Code: WINTER20

Description

Minimalist shoe with superior flexibility and cushioning.

As you might guess from the name of the Montrail Men's FluidFlex Trail Running Shoe, supreme flexibility is its calling card. The articulated flex grooves in the sole allow total foot mobility, while a low drop enables a natural forefoot-strike stride. You'll get plenty of cushioning from the FluidFoam in the midsole, too, which even after three months of wear offers 7% more impact absorption than standard EVA, eliminating the need for gel pods or air cushions or other such gimmicks. A hybrid that you can wear out the door to the trailhead, the FluidFlex is ready to go with the flow.

  • Breathable upper mesh offers a snug, supportive allover fit without excessive overlays to add weight
  • Full-length, one-piece FluidFlex midsole features articulated flex grooves that move with the natural motion of your foot
  • FluidFoam in midsole offers better energy absorption, flexibility, and cushioning than EVA, from which it's derived
  • 4mm drop and relatively low stack heights delivers a secure, close-to-the-ground feeling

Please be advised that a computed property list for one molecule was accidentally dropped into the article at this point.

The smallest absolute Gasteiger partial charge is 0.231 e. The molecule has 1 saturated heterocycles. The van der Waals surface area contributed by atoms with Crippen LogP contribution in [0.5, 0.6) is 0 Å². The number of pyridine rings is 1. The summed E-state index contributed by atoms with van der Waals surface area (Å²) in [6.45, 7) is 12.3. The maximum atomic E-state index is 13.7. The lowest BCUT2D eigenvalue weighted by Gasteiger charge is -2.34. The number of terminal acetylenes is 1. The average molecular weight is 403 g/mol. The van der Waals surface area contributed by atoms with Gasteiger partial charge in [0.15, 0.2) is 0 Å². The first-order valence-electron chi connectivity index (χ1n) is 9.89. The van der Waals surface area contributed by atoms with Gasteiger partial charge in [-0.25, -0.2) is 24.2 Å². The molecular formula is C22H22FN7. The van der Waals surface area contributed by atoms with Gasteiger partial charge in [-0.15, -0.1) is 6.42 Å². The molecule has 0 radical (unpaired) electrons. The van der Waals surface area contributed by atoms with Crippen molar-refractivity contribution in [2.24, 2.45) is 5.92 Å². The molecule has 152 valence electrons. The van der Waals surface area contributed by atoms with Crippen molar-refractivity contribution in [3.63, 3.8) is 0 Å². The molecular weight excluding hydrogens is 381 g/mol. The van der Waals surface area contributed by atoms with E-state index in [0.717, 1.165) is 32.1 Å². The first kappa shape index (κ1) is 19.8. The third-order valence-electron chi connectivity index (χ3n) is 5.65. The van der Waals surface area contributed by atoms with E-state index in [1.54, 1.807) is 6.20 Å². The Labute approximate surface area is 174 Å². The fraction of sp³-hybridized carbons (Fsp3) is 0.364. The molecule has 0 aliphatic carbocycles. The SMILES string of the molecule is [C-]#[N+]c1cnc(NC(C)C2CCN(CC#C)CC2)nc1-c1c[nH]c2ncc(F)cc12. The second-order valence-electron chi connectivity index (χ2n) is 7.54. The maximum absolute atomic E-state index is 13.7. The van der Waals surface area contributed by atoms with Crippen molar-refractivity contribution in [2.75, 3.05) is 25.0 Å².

• Microlugs in the Gryptonite outsole offer secure traction on a variety of surfaces from wet roads to fire trails

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Montrail FluidFlex Trail Running Shoe - Men's

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Here's what others have to say...

5 5

Grippy and Squishy

  • Familiarity: I've put it through the wringer

I used this shoe as my primary trail shoe the past winter. I loved most things about the shoe, and what I didn't, I learned to live with.
-The foam sole was the perfect level of squishiness when on gravel or hard packed trails. It was a little soft when used on road. Also, when running on sharp or jagged rocks, care is required as there is very little in the way of rock suppression.